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Presenting any workshop brings a level of anxiety and challenge (Mills, 2006), planning the anticipated outcomes, method of delivery and all the ancillary decisions that come because of this can often lead presenters to remain within their comfort zone and stick with the types of workshops that we as attendees have come to expect to be delivered to us at conferences (Chung, 2018). Deciding to do something radically different in a workshop involves a level of risk and adventure on the part of the presenters but also on the part of the attendees, who sign up for something that is going to be done differently.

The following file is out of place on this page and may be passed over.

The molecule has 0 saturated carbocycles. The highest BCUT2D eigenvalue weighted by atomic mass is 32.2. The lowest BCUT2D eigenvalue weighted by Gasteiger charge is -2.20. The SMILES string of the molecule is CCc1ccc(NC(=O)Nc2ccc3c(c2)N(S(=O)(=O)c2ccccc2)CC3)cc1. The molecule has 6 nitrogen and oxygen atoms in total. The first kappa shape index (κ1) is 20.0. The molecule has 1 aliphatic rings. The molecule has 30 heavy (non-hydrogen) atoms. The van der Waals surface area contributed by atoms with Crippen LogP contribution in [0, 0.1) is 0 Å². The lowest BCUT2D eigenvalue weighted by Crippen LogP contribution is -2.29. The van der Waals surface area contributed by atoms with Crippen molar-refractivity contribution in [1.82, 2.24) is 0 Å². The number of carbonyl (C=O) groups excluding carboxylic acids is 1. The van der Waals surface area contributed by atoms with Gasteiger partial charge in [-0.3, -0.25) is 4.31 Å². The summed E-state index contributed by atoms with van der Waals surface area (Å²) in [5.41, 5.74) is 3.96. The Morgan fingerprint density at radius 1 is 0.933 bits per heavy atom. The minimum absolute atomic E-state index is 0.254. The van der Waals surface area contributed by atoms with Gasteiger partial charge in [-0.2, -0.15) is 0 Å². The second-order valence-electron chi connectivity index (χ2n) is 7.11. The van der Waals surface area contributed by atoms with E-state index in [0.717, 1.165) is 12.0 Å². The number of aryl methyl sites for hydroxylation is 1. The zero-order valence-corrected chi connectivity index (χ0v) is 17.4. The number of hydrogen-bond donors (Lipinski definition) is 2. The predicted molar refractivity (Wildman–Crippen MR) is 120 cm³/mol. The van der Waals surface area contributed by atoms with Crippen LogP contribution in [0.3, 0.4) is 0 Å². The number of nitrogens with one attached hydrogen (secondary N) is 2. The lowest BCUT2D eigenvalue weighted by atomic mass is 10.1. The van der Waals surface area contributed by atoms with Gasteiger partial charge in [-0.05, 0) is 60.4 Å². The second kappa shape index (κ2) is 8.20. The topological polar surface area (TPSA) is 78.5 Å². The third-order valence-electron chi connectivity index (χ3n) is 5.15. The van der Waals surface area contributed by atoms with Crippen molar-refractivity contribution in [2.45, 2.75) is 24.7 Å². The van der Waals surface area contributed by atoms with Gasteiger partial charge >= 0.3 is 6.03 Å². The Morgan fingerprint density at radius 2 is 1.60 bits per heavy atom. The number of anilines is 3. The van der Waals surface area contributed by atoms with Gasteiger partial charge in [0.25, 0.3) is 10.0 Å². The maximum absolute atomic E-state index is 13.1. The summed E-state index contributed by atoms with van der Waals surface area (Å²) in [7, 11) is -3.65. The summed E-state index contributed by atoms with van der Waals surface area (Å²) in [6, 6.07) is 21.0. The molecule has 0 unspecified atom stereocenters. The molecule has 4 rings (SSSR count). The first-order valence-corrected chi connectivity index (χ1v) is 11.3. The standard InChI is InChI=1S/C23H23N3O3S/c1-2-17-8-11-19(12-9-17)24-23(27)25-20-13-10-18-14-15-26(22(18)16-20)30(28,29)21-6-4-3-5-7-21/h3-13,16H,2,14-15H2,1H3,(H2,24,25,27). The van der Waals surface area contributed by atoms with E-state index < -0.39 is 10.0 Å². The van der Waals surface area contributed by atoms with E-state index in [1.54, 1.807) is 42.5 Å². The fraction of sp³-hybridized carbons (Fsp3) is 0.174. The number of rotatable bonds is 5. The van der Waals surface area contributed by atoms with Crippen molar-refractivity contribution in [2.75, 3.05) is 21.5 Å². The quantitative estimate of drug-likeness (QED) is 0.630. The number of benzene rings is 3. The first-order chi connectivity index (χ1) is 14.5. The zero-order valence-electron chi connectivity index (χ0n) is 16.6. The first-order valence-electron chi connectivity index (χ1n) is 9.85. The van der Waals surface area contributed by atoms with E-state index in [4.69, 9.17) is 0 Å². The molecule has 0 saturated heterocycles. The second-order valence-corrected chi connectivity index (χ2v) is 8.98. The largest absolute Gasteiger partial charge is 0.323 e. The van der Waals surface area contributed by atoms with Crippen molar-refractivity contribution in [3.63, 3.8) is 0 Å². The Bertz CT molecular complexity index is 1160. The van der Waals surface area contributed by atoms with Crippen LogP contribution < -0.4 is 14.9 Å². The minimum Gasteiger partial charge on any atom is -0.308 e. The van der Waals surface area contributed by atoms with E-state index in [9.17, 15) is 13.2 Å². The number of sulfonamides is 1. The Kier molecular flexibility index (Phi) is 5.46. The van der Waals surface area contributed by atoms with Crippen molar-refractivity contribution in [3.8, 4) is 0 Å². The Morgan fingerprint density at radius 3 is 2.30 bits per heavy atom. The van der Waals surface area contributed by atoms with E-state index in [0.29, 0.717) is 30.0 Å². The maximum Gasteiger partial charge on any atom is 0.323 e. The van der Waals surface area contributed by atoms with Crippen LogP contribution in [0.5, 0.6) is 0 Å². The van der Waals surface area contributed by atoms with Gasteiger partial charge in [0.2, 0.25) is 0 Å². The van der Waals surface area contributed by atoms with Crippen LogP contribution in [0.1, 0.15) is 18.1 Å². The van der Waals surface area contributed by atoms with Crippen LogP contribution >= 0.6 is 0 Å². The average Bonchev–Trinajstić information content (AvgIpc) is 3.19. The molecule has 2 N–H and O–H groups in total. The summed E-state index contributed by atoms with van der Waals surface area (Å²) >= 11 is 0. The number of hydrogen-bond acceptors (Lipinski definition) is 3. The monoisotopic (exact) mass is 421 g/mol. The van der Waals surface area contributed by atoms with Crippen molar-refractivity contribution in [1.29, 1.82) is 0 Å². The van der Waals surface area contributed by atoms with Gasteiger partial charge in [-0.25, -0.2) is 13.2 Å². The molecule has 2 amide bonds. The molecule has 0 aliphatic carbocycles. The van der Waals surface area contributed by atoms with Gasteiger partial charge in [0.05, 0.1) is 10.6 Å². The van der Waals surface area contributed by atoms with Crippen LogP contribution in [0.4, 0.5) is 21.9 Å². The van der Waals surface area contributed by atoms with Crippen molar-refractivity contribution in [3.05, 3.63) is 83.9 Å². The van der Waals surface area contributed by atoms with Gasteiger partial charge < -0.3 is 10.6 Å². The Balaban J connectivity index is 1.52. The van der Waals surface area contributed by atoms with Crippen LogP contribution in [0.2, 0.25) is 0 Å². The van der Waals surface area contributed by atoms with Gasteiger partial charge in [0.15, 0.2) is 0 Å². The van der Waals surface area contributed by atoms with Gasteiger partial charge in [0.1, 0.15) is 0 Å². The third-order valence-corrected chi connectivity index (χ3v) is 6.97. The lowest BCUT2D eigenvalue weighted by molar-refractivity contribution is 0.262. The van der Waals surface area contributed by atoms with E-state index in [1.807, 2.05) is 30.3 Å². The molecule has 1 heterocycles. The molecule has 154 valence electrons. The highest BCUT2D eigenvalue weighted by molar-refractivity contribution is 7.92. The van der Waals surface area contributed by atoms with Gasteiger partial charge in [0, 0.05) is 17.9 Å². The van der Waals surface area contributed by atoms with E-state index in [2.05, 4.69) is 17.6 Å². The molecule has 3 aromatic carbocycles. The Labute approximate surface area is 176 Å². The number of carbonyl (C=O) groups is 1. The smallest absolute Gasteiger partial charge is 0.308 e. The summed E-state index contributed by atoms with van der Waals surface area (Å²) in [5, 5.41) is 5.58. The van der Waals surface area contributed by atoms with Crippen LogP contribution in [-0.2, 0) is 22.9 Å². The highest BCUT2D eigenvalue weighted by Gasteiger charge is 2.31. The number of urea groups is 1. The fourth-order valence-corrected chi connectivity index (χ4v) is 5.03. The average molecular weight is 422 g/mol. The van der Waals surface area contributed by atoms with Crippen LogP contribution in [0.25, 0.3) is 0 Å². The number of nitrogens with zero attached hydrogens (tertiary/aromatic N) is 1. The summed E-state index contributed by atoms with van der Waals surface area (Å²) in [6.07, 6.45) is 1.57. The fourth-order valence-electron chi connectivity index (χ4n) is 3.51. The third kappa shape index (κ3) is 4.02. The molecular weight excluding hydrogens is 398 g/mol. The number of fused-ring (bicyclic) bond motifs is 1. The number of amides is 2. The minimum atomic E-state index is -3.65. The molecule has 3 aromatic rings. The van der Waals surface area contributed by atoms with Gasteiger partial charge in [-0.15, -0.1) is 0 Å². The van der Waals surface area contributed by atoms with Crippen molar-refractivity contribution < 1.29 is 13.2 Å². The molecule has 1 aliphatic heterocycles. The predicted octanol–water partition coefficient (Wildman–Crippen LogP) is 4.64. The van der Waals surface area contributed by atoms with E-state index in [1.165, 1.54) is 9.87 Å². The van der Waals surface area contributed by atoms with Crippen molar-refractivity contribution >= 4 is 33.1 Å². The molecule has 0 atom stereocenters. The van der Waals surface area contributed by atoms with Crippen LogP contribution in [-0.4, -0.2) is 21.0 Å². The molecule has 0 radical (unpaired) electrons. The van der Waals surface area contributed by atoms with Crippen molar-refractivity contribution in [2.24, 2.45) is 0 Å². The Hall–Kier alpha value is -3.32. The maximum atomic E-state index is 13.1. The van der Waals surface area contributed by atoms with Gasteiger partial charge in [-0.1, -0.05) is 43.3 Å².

As doctoral students on the Professional Doctorate in Systemic Practice (PDSP) we are all invited to participate in the Annual Systemic Spring School, hosted by Brathay Hall in the lake district. This year the spring school was entitled ‘Making NewSense of Practice and Research’ and this article acts as a reflexive account of the workshop presented by us during this event.
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